When the charismatic and inspirational new Pope took the name of St. Francis of Assisi in 2013, animal advocates had reason for optimism. This friendly priest had just adopted the name of the patron saint of animals and the poor. Surely he would teach the flock about our obligation, as stewards of the earth and of the creatures that inhabit our world, to treat animals kindly. But three years later, the Pope who has been a wonderful advocate for the poor has done little for animals.
Though animal cruelty remains rampant throughout the world, the place where Pope Francis could do the most to end the barbarity is in the historic and beautiful country of Spain. Every year villages in Spain hold more than 10,000 festivals, most of them religious festivals, and surprisingly for an allegedly civilized country, all the festivals involve some form of animal cruelty.
Easter is celebrated in many places in Spain by stuffing pigeons into jars and stoning them to death. Other “blood festivals” in Spain include the Pere Palo Festival in Villanueva de la Vera, in which a donkey is tortured by drunken men who beat and stab the poor beast, fire guns next to its ears, and force alcohol down its throat. The heaviest men ride the donkey until it collapses. A spokesman for the region’s tourism department says “We will not bow to pressure from animal welfare activists. This is our tradition and that will continue.”
At the Festival at San Bartoleme de Pinares, horses, donkeys, and mules are forced to jump through fire again and again, and to walk on burning coals. At a festival in San Juan, locals and tourists are given blowguns with which they fire darts into a bull until he is a bloody mess, at which point they castrate and kill him. The Lancing of the Bull is the festival at Toro de La Vega, where groups of men pierce a young bull repeatedly with spears. When the bull eventually falls, they cut off his testicles before killing him.
The mayor of the town of Cazallilia, whose citizens throw animals from the church bell tower in their own celebration, opposes the bull torture in Toro de la Vega.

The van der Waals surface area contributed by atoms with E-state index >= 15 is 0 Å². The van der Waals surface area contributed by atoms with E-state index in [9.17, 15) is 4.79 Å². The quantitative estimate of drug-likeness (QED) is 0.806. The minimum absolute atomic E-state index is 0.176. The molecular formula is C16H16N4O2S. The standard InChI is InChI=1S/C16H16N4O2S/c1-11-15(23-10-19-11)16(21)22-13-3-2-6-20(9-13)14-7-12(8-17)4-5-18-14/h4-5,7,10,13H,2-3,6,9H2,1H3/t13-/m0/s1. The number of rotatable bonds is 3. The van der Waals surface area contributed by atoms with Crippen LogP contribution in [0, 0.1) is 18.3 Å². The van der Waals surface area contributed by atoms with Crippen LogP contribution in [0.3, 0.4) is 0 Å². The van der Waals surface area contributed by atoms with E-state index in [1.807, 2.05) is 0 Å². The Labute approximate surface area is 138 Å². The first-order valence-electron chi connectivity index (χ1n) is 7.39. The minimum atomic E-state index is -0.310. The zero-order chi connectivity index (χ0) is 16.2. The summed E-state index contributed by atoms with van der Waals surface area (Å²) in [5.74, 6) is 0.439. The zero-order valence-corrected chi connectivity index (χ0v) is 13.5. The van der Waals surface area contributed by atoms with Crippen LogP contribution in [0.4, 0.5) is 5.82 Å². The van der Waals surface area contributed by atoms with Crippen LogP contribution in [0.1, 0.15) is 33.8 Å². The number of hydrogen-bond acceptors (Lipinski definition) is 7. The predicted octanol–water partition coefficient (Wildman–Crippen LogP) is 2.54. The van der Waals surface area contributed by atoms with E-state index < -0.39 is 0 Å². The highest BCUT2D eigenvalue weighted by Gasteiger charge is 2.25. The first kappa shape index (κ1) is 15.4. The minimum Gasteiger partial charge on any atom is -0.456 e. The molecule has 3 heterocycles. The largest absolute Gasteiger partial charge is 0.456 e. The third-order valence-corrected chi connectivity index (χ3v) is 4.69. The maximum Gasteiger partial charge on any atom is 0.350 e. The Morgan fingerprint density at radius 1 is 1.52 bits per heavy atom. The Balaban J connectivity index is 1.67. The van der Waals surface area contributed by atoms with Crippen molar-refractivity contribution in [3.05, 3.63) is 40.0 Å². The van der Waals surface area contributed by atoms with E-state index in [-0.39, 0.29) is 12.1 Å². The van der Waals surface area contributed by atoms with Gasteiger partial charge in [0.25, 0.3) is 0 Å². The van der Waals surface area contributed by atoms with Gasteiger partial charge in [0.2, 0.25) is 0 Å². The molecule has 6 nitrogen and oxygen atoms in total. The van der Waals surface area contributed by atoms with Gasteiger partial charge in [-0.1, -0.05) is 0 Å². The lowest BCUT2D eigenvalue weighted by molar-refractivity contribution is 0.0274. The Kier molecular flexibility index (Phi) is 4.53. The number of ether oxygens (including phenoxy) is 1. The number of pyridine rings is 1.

“It’s very dangerous,” says Mayor Juan Balbin Garredo. “People could get hurt. Sometimes we forget about people and put too much emphasis on the animal.”
On St. Francis of Assisi day, ducks’ wings are clipped and they are thrown into the sea, where some swimmers rip them apart in a tug-or-war. Spain has its own patron saint of animals, St. Anthony. His day is celebrated with chicken-beheading competitions.
All these brutalities — including the popular competition of horsemen pulling off the heads of live geese — are visited on farm animals at blood festivals. Such beasts are not accorded much better treatment in our own factory farms. But perhaps the most shocking of Spain’s animal cruelties are those meted out to hunting dogs, known as galgos and podencos.
Many of these resemble greyhounds, though they are not closely related. They do share the temperaments of the gentle greyhounds, and strive to please their masters. The hunters breed them in frequently squalid conditions, up to two dozen per hunter, and feed them only sporadically with stale bread and restaurant waste. When hunting season arrives, the hunter selects the best, and abandons or tortures and kills the rest.
The dogs are pitted in contests in which two dogs chase a hare until one captures it. The losing dog is then a “dirty greyhound,” having “humiliated” its master, and is killed by being burned alive, injected with bleach, or hung from a tree where it “plays the piano.” Spanish hunters think it is entertaining to hang offending dogs so that only their hind legs barely touch the ground. As the dog tries to relieve the pressure of the rope, he dances as he dangles. The hunters call this dance “playing the piano.” It goes on for hours, sometimes days, until the dog is exhausted and suffocates. Sad evidence of this practice can be found at
[This link is currently leading to a “page not found” notice, and the link cannot be changed. However, if you type the link in the web address strip at the top of your screen, leaving off the first portion and beginning with www, you will arrive at the proper destination.]
At the end of hunting season, thousands of the dogs are murdered in this way. They are found in the countryside, hanging from trees, rotting. There are anti-cruelty laws in Spain, but they are rarely enforced, and when they are, they result in a small fine. There is no jail time for animal cruelty in Spain.
If the Pope is to honor St. Francis, he must do something for these animals, because he is probably the only person who can. He must tell the people of Spain that the animals, too, are God’s creatures, deserving of mercy. Catholic Spain has a culture of animal cruelty that is pathological and which must be addressed by Pope Francis. Otherwise, his choice of St. Francis of Assisi as his namesake and inspiration will eventually be seen as an empty gesture, more cynical than inspirational, and an opportunity to lift humanity will be lost.
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